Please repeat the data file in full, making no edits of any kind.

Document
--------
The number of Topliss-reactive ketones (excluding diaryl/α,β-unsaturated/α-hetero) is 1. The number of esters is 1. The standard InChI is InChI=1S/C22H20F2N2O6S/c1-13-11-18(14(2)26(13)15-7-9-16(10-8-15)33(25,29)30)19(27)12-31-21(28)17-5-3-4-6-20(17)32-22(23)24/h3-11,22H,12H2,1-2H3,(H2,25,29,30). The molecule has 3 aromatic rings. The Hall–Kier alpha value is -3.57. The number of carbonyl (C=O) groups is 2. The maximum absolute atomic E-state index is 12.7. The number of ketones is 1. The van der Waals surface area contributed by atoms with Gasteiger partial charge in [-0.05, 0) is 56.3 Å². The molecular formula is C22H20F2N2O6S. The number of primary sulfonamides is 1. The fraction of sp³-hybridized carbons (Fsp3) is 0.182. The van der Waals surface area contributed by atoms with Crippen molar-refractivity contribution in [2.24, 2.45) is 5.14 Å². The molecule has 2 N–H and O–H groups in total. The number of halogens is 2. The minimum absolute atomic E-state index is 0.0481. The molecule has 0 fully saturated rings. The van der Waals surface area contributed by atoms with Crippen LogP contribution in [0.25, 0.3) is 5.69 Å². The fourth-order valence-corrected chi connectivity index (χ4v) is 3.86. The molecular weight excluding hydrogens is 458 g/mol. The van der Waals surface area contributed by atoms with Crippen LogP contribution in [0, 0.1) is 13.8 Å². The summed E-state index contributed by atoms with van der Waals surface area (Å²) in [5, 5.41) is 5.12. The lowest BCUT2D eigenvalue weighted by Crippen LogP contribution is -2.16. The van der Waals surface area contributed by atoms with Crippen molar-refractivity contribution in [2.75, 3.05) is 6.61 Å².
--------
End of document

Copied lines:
The number of Topliss-reactive ketones (excluding diaryl/α,β-unsaturated/α-hetero) is 1. The number of esters is 1. The standard InChI is InChI=1S/C22H20F2N2O6S/c1-13-11-18(14(2)26(13)15-7-9-16(10-8-15)33(25,29)30)19(27)12-31-21(28)17-5-3-4-6-20(17)32-22(23)24/h3-11,22H,12H2,1-2H3,(H2,25,29,30). The molecule has 3 aromatic rings. The Hall–Kier alpha value is -3.57. The number of carbonyl (C=O) groups is 2. The maximum absolute atomic E-state index is 12.7. The number of ketones is 1. The van der Waals surface area contributed by atoms with Gasteiger partial charge in [-0.05, 0) is 56.3 Å². The molecular formula is C22H20F2N2O6S. The number of primary sulfonamides is 1. The fraction of sp³-hybridized carbons (Fsp3) is 0.182. The van der Waals surface area contributed by atoms with Crippen molar-refractivity contribution in [2.24, 2.45) is 5.14 Å². The molecule has 2 N–H and O–H groups in total. The number of halogens is 2. The minimum absolute atomic E-state index is 0.0481. The molecule has 0 fully saturated rings. The van der Waals surface area contributed by atoms with Crippen LogP contribution in [0.25, 0.3) is 5.69 Å². The fourth-order valence-corrected chi connectivity index (χ4v) is 3.86. The molecular weight excluding hydrogens is 458 g/mol. The van der Waals surface area contributed by atoms with Crippen LogP contribution in [0, 0.1) is 13.8 Å². The summed E-state index contributed by atoms with van der Waals surface area (Å²) in [5, 5.41) is 5.12. The lowest BCUT2D eigenvalue weighted by Crippen LogP contribution is -2.16. The van der Waals surface area contributed by atoms with Crippen molar-refractivity contribution in [2.75, 3.05) is 6.61 Å².